The need for target lesion revascularization was independent of cholesterol levels, but the benefit of folate+B12+B6 therapy was most apparent for patients in the highest cholesterol tertile. Compared with controls, patients treated with folate+B12+B6 with cholesterol levels in the highest (>228 mg/dL [5.90 mmol/L]) tertile had the largest risk reduction in terms of target lesion revascularization (RR, 0.44; 95% CI, 0.21-0.92; P = .04). This benefit was not significant among patients treated with folate+B12+B6 in the middle (189-228 mg/dL [4.89-5.90 mmol/L]) tertile (RR, 0.55; 95% CI, 0.25-1.23; P = .20) and was smallest in the lowest (<189 mg/dL [4.89 mmol/L]) tertile (RR, 0.72; 95% CI, 0.33-1.55; P = .53). A similar trend was seen for low-density lipoprotein (LDL) cholesterol levels ([highest tertile: >145 mg/dL (3.75 mmol/L); RR, 0.50; 95% CI, 0.26-0.91; P = .03] [middle tertile: 108-145 mg/dL (2.80-3.75 mmol/L); RR, 0.58; 95% CI, 0.32-1.14; P = .29] [lowest tertile: <108 mg/dL (2.80 mmol/L); RR, 0.66; 95% CI, 0.25-1.74; P = .39], respectively). Adjustment for statin use did not significantly change those associations.

There was a nonsignificant trend for a lower incidence of nonfatal myocardial infarction (RR, 0.60; 95% CI, 0.24-1.51; P = .27), cardiac deaths (RR, 0.52; 95% CI, 0.13-2.04; P = .34), and overall deaths (RR, 0.54; 95% CI, 0.16-1.70; P = .27) in patients receiving folate+B12+B6 therapy. Older age (SD) was the only variable significantly associated with mortality (65.4 [11.5] years vs 61.2 [10.8] years, P = .002).

The incidence of major adverse events was significantly lower in patients receiving folate+B12+B6 therapy at 6 months (11.4% vs 18.9%; RR, 0.60; 95% CI, 0.40-0.91; P = .02) and at 1 year follow-up (15.4% vs 22.8%; RR, 0.68; 95% CI, 0.48-0.96; P = .03) (Figure 2). Adjustment for the previously mentioned variables did not significantly change this association (P = .01). These findings were reproduced in subgroups of patients stratified according to the traditional cardiovascular risk factors (sex, diabetes mellitus, hypertension, hypercholesterolemia, and smoking) (Figure 3). The only other variable independently associated with the incidence of major adverse events was the restenotic nature of previously treated lesions (P = .008).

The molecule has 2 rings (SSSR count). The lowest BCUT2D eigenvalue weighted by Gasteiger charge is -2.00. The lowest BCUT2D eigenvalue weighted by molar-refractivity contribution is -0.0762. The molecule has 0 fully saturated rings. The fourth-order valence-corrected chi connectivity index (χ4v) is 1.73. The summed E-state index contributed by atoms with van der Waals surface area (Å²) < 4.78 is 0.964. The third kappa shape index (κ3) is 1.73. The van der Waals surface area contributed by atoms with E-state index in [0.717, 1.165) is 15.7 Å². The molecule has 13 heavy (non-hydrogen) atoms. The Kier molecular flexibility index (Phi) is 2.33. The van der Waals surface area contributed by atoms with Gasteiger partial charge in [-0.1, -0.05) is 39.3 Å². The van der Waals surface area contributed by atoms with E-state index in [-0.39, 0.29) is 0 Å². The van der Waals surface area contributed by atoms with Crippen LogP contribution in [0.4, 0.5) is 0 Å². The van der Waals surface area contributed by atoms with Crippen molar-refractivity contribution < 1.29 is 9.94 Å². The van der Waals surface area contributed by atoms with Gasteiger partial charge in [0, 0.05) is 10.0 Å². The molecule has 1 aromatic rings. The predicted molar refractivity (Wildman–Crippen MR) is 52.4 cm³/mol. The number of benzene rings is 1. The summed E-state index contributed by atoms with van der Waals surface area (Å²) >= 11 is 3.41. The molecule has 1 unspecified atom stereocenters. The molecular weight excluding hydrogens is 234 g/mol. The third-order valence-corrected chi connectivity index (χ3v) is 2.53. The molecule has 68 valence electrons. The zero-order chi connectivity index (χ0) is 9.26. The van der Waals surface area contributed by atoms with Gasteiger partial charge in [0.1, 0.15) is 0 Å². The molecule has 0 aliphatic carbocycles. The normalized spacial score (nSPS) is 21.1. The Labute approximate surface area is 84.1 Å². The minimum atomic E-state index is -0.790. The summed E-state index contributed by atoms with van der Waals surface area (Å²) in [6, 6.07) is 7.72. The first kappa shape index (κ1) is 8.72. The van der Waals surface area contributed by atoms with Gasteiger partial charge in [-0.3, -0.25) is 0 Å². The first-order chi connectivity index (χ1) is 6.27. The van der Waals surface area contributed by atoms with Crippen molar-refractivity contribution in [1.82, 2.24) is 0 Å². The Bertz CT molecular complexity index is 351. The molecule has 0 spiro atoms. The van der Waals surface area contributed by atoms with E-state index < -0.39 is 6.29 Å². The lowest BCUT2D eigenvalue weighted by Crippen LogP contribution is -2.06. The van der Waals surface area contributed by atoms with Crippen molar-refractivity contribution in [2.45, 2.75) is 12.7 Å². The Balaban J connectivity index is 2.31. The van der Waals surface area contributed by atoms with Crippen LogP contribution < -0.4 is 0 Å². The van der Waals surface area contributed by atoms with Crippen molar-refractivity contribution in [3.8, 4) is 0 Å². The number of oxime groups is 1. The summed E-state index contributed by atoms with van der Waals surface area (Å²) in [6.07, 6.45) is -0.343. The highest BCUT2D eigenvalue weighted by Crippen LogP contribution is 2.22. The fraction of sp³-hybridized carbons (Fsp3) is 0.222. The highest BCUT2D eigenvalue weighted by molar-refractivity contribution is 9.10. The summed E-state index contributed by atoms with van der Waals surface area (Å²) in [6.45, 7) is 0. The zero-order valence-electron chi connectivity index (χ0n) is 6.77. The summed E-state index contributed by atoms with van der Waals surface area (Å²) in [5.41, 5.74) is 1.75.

Figure 2. Kaplan-Meier Survival Curves for Freedom From Major Adverse Events in 553 Patients
Graphic Jump Location
The rate of event-free survival was significantly higher among patients assigned to receive folate+B12+B6 therapy than among control patients. The relative risk of a major adverse event with folate+B12+B6 therapy was 0.60 (95% confidence interval [CI], 0.40-0.91; log-rank P = .02) at 6 months and 0.68 (95% CI, 0.48-0.96; log-rank P = .03) at 1 year (mean [SD] follow-up, 11 [3] months).
Figure 3. Risk of Major Adverse Events With Folate + Vitamin B12+Vitamin B6 Therapy Among Total Study Population and Subgroups of Patients Stratified According to Traditional Cardiovascular Risk Factors
Graphic Jump Location
The size of each data marker is proportional to the number of patients; horizontal bars represent 95% confidence intervals.

This study provides evidence that homocysteine-lowering therapy with folic acid, vitamin B12, and vitamin B6 improves outcome after percutaneous coronary intervention by reducing the need for repeat revascularization and decreasing the overall incidence of major adverse events 1 year after successful coronary angioplasty. This benefit is primarily related to a decrease in target lesion revascularization, as the need for revascularization of lesions other than a target lesion was almost identical between study groups. Furthermore, these findings were reproduced in subgroups of patients stratified according to the traditional cardiovascular risk factors. Vessel size, postprocedural minimal luminal diameter, and treatment of restenotic lesions are known to influence the need for target lesion revascularization.25,26 These parameters were equally distributed between study groups and the benefit of folate+B12+B6 therapy on the outcome after coronary angioplasty remained unaltered after adjustment for those risk factors. These results are consistent with those of recent randomized trials with homocysteine-lowering therapy showing decreased risk of atherosclerotic coronary events among healthy patients,27 halting in the progression of carotid plaque,28 improved arterial endothelial function,2931 and significant benefit on restenosis rate after coronary angioplasty.19